We were deeply saddened by the loss of our much-loved and respected bandmate, Mick McGarry, in March 2023.

Mick will always be remembered as a larger-than-life character. With his huge singing talent, musicianship and enormous repertoire of songs, he was a consummate performer and highly respected member of the band.

His sphere of influence was huge and stretched from not only the local music scene, but to the whole of the UK, Ireland and literally around the world.

Mick was a generous man in his support of numerous charities and worthwhile causes, and he would often freely give of his time and the benefit of his experience. He also showed immense support for new and aspiring performers especially in and around the local music scene in Hull.

We will miss Mick greatly and we offer our love and support to his devoted wife Mary, and to all of his family and friends.

We will be continuing as a five-piece – as to carry on singing is the most fitting way to honour Mick’s memory.

Rest in peace, our good friend and bandmate.

Spare Hands

OBITUARY by Brian W Lavery

Mick – who was widely known and highly respected throughout the city and the wider folk scene – died in the Azores on March 1, 2023, after a short illness that followed a fall onboard ship while on a luxury cruise with his wife, Mary. He was 77.

Mick, a lifelong socialist and GMB activist, was a well-known solo singer as well as a member of several groups including Punch the Horse, the Hillbilly Troupe, McGarry-Nelson (with the late singer/songwriter Brian Nelson) – and of course a founder member of Spare Hands.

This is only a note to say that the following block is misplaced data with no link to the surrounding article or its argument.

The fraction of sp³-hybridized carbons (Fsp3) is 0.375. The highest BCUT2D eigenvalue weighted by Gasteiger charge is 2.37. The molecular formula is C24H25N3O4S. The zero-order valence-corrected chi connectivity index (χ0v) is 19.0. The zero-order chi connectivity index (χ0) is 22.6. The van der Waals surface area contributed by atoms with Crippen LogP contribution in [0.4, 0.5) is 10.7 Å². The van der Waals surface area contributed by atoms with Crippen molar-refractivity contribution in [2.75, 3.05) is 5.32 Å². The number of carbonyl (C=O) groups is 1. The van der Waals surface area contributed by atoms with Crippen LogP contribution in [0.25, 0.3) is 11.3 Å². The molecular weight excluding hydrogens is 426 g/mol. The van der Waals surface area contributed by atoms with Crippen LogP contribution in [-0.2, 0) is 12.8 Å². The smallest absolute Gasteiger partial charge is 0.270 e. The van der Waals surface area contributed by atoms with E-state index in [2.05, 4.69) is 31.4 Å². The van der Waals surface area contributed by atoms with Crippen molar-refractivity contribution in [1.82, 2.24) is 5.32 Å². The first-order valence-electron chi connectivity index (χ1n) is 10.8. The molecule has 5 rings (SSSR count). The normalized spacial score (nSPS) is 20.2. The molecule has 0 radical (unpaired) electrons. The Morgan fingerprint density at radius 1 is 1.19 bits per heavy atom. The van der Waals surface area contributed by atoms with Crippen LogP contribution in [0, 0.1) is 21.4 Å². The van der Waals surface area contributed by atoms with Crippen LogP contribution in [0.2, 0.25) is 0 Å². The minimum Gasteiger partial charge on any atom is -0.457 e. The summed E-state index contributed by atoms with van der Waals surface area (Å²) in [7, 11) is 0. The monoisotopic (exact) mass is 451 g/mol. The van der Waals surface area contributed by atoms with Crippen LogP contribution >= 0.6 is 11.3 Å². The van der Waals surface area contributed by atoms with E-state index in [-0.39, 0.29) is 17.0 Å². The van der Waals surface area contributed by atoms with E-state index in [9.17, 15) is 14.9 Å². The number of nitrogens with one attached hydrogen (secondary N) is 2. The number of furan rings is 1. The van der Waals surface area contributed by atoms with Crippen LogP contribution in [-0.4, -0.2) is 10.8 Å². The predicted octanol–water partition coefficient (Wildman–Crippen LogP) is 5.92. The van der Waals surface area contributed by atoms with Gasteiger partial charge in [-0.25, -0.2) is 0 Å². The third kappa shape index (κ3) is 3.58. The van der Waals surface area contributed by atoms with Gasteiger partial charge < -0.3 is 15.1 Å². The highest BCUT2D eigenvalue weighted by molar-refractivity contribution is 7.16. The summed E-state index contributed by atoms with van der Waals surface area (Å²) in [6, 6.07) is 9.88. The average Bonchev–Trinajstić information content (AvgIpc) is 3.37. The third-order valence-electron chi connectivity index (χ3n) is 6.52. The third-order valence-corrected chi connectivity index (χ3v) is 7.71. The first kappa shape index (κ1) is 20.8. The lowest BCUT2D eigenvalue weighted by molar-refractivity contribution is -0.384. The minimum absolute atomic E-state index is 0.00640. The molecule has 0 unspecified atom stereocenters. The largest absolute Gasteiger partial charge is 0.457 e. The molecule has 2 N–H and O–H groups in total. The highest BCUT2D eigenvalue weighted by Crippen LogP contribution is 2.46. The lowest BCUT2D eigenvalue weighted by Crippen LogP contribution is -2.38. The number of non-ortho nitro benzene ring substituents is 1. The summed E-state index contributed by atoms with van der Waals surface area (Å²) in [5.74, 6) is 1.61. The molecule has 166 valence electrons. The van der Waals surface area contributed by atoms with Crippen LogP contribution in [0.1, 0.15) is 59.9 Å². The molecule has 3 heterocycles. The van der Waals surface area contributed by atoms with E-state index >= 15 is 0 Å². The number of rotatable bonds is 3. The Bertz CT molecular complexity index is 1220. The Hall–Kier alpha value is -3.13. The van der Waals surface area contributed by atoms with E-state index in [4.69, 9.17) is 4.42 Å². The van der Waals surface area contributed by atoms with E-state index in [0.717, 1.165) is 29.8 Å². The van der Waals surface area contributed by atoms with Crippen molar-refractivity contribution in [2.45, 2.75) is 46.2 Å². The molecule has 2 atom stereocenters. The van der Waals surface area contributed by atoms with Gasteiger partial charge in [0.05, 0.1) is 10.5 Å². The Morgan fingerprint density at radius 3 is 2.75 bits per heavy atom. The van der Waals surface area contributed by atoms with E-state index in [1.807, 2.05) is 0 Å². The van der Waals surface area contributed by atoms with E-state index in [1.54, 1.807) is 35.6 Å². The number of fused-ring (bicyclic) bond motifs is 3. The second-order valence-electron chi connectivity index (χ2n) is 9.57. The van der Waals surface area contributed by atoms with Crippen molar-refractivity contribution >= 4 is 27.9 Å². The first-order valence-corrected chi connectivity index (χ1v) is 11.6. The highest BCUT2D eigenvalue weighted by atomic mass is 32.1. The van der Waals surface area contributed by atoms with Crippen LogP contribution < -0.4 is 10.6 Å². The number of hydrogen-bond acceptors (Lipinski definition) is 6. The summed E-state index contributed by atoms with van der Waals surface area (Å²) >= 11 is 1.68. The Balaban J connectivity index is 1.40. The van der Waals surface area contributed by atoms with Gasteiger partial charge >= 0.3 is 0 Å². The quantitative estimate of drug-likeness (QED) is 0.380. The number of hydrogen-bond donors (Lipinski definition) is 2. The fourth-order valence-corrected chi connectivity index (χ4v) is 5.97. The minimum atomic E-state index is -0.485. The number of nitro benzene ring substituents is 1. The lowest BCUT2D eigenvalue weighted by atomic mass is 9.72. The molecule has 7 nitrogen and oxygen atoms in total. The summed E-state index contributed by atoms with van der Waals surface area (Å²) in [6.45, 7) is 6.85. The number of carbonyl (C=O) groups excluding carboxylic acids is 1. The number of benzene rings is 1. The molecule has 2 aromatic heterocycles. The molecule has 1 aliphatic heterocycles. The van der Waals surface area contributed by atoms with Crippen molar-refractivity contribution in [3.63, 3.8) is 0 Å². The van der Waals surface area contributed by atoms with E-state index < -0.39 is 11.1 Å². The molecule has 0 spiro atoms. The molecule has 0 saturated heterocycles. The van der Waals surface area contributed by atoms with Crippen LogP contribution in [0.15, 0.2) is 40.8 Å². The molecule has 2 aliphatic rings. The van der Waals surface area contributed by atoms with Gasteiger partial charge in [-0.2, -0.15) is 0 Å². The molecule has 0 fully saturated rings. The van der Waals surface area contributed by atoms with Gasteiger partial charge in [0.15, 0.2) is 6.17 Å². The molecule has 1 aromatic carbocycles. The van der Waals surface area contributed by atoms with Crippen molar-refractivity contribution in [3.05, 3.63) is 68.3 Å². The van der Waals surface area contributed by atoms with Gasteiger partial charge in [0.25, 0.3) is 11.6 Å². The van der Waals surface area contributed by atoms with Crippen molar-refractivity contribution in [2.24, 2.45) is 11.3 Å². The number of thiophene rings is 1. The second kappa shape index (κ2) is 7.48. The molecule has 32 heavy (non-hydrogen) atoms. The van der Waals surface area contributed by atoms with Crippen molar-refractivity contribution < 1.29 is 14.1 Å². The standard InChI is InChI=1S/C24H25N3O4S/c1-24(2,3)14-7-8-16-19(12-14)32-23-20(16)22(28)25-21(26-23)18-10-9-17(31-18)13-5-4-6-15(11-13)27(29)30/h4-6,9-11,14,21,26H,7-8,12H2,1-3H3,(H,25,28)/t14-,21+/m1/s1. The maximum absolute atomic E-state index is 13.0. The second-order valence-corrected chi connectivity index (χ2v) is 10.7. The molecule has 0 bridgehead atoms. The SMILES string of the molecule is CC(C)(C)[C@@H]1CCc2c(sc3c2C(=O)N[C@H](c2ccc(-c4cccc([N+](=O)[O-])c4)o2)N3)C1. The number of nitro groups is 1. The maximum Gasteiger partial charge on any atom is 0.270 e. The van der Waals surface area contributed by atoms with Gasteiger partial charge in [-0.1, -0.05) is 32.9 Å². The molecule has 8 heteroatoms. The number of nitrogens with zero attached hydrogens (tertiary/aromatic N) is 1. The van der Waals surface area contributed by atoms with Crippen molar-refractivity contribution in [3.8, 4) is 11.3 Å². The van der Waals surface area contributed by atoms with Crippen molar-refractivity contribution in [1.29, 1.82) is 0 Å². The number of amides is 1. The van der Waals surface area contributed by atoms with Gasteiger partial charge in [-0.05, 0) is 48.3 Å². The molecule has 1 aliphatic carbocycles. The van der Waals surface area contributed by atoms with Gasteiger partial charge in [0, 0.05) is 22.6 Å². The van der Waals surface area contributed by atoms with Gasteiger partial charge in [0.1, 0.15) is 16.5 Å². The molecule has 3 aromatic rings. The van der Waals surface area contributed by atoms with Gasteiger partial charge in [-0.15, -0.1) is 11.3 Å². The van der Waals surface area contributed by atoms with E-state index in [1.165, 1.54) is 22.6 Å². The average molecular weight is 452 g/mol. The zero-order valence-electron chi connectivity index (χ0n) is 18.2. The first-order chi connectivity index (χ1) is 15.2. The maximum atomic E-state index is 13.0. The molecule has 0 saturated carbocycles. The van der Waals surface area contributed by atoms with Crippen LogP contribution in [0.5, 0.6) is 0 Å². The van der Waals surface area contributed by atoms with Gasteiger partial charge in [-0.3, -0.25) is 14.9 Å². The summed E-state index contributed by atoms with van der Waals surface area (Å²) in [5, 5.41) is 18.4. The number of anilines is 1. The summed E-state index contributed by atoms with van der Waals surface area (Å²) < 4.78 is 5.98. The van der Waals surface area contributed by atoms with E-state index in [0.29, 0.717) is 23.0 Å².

He was also known as a great encourager of new talent and the regular open sessions he hosted at the city’s Minerva, Ye Olde Black Boy, and later at Vintage Bar pubs were venues where many first-time acts were guided by Mick in his own selfless and inimitable style.

On March 27, 2023, hundreds gathered at Hull Minster to celebrate his life.

Radical singer-songwriters Reg Meuross and Rory McLeod led a cast of musicians, poets, writers, activists and family in tribute.

The last time Mick was at the Minster was as part of Reg’s song cycle 12 Silk Handkerchiefs inspired by the story of the Headscarf Revolutionaries and the 1968 Triple Trawler Disaster.

Mick had joined friends and fellow musicians Reg Meuross and Sam Hawcroft (aka Sam Martyn) alongside writer Brian Lavery in a English tour of the show, which culminated in a finale at the Minster.

The Lord Mayor of Hull, last of the Headscarf Revolutionaries, the late Yvonne Blenkinsop and an audience made of VIPs and many members of the Hessle Road fishing community gave a standing ovation that night.

Mick with Brian